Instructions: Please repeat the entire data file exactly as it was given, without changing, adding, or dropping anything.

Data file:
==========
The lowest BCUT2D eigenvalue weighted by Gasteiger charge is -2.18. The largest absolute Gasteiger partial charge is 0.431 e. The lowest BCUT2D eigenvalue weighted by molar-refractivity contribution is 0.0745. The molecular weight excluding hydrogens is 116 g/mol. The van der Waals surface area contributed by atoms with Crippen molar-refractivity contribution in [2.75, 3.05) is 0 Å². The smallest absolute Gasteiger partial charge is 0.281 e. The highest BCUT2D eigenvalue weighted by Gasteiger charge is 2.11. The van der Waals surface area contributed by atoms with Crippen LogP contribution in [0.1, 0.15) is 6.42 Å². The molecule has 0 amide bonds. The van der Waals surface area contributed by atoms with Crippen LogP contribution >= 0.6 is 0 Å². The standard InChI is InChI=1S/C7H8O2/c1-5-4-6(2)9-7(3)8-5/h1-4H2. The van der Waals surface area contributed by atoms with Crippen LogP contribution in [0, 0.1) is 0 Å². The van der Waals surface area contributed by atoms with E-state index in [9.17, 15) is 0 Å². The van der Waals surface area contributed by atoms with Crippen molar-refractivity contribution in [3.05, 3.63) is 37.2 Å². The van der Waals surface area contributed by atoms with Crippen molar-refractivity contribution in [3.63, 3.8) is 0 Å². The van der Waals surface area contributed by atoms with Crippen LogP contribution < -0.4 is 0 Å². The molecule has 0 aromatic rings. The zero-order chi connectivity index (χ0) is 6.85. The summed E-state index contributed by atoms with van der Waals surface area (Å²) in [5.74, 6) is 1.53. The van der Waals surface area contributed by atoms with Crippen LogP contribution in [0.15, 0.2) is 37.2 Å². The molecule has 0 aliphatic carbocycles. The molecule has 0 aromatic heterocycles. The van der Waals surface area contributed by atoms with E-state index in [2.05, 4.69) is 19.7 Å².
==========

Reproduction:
The lowest BCUT2D eigenvalue weighted by Gasteiger charge is -2.18. The largest absolute Gasteiger partial charge is 0.431 e. The lowest BCUT2D eigenvalue weighted by molar-refractivity contribution is 0.0745. The molecular weight excluding hydrogens is 116 g/mol. The van der Waals surface area contributed by atoms with Crippen molar-refractivity contribution in [2.75, 3.05) is 0 Å². The smallest absolute Gasteiger partial charge is 0.281 e. The highest BCUT2D eigenvalue weighted by Gasteiger charge is 2.11. The van der Waals surface area contributed by atoms with Crippen LogP contribution in [0.1, 0.15) is 6.42 Å². The molecule has 0 amide bonds. The van der Waals surface area contributed by atoms with Crippen LogP contribution >= 0.6 is 0 Å². The standard InChI is InChI=1S/C7H8O2/c1-5-4-6(2)9-7(3)8-5/h1-4H2. The van der Waals surface area contributed by atoms with Crippen LogP contribution in [0, 0.1) is 0 Å². The van der Waals surface area contributed by atoms with E-state index in [9.17, 15) is 0 Å². The van der Waals surface area contributed by atoms with Crippen molar-refractivity contribution in [3.05, 3.63) is 37.2 Å². The van der Waals surface area contributed by atoms with Crippen molar-refractivity contribution in [3.63, 3.8) is 0 Å². The van der Waals surface area contributed by atoms with Crippen LogP contribution < -0.4 is 0 Å². The molecule has 0 aromatic rings. The zero-order chi connectivity index (χ0) is 6.85. The summed E-state index contributed by atoms with van der Waals surface area (Å²) in [5.74, 6) is 1.53. The van der Waals surface area contributed by atoms with Crippen LogP contribution in [0.15, 0.2) is 37.2 Å². The molecule has 0 aliphatic carbocycles. The molecule has 0 aromatic heterocycles. The van der Waals surface area contributed by atoms with E-state index in [2.05, 4.69) is 19.7 Å².